Nate Cohn is out with an interesting, map-filled look at the Southern and Western white vote, and how in some places (Mississippi, Alabama) it's grown as reliably Republican as the black vote has grown reliable Democratic. That's not entirely new. Ever since Richard Nixon's 1972 landslide, and especially since Ronald Reagan's 1980 win, Deep South whites have been voting monolithically Republican. When George W. Bush ran for re-election against the last white Democratic candidate, he scored 80 percent of the white vote in Alabama and 85 percent in Mississippi. In 2012 Mitt Romney only improved on those numbers by 4 points, about as much as Obama improved on Kerry's share of the black vote. Cohn's point is that the first black president's ability to bring out nonwhite voters has obscured some of the Democrats' losses. That's true. Kerry won 40 percent of the vote in Mississippi and 37 percent in Alabama; eight years later, Obama won 44 percent and 38 percent in those states.
Cohn frames this as a challenge for the legendary "emerging Democratic majority." I'd like to take the opportunity to revisit my running argument with Cohn, that gerrymandering is giving us a more conservative Congress and preventing Democrats from taking more turf. In the spirit of Data Journalism, let me demonstrate this with two maps from Dave Leip's invaluable Atlas of U.S. Presidential Elections. (In Leip's maps the Democrats are red and Republicans are blue, which is the color coding used for left/right parties all over the world, but is rare enough here to be worth explaining.)
Here's how Texas voted in the 1988 presidential election between George H.W. Bush and Michael Dukakis. Spoiler: Dukakis lost, with only 43.35 percent of the vote in Bush's adopted home state.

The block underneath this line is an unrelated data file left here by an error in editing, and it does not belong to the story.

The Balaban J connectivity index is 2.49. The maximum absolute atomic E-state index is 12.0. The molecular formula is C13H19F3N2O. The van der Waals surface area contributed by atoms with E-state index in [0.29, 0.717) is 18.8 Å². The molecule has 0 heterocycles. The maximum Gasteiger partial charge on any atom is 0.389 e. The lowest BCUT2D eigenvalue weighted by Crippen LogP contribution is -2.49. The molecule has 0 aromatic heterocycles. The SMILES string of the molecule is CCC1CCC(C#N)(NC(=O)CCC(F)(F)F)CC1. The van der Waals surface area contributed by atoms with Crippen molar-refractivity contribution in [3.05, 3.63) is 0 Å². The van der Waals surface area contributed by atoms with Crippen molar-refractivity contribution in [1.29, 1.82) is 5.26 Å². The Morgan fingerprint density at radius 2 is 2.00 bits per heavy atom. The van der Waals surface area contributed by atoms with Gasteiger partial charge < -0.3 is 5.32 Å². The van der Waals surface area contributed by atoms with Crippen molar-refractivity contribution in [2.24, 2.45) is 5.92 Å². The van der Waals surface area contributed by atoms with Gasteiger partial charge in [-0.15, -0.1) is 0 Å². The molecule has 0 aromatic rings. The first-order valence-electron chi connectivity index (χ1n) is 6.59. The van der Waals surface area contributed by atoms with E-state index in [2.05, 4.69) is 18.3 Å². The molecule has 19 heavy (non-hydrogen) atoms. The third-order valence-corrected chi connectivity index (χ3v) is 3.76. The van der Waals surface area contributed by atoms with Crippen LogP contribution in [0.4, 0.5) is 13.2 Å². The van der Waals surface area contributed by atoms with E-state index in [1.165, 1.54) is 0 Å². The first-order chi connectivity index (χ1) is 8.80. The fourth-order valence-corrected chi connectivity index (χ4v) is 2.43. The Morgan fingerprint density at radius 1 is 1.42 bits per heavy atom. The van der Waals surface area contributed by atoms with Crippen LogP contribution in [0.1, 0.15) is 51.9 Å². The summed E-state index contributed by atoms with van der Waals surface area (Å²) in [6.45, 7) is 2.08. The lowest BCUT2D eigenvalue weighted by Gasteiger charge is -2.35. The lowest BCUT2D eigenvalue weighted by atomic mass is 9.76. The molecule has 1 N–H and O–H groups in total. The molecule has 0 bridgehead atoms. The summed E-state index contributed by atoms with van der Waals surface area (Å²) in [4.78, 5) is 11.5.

And here's what Texas looked like in 2008, when Barack Obama lost the state to John McCain.
Now, if you're just eyeballing that map, you're likely to assume that Obama did worse in Texas than Dukakis did. Right? Wrong. Obama won 43.63 percent of the Texas vote that year, marginally better than Dukakis, despite winning far less land area. The old "yellow dog" Democratic vote in east Texas had long become Republican; this is the part of the country that sends Louie Gohmert and Steve Stockman to Congress. But the cities had abandoned the GOP. See that little island of Obama red in North Texas? That's Dallas County. In 1988 Dukakis lost it to George H.W. Bush by 17 points and more than 100,000 votes. In 2008 Obama crushed McCain in the county by 15 points and more than 100,000 votes. That district hugging Galveston Bay is Harris County, i.e., Houston and the sprawl. Bush won it by 15 points; Obama won it in a squeaker. Obama was actually the first nominee to win Dallas and Harris counties since LBJ—and he did it twice.
What does this have to do with gerrymandering? As Cohn often argues, doesn't the geographic coherence of the Democratic and Republican votes suggest that "it's difficult to draw competitive districts in a deeply polarized country"? Not really—as ever, it's up to the mapmaker. More human beings live in urban and suburban areas than in the rural areas that stopped being competitive for Democrats. Humans vote, not land. It shouldn't be hard to draw competitive seats in this new scatter.
Ah, but if you zoom in to Texas' cities and urban sprawl, you'll notice that the cities have been carved up into safe Democratic seats and safe Republican seats. Harris County (Houston) was decided by fewer than 1,000 votes in the 2012 presidential election. Mapmakers have carved up the Houston area so that Rep. John Culberson gets an area that gave 60 percent of the vote to Romney, Rep. Ted Poe gets suburbs that gave 63 percent of the vote to Romney, and Rep. Steve Stockman gets a sprawl that gave 73 percent of the vote to Romney. Meanwhile, Democratic Rep. Gene Green, Rep. Sheila Jackson Lee, and Rep. Al Green get the liberal parts of Houston, districts that gave, respectively, 66, 76, and 78 percent of the vote to Obama. The Voting Right Act plays a big role here—Lee and Green, both black, represent majority-minority seats as required by that law. But it wouldn't be very hard to draw coherent, competitive seats, even as the vote becomes more polarized racially and coagulated geographically. Gerrymander-ers have chosen to exacerbate the trends.
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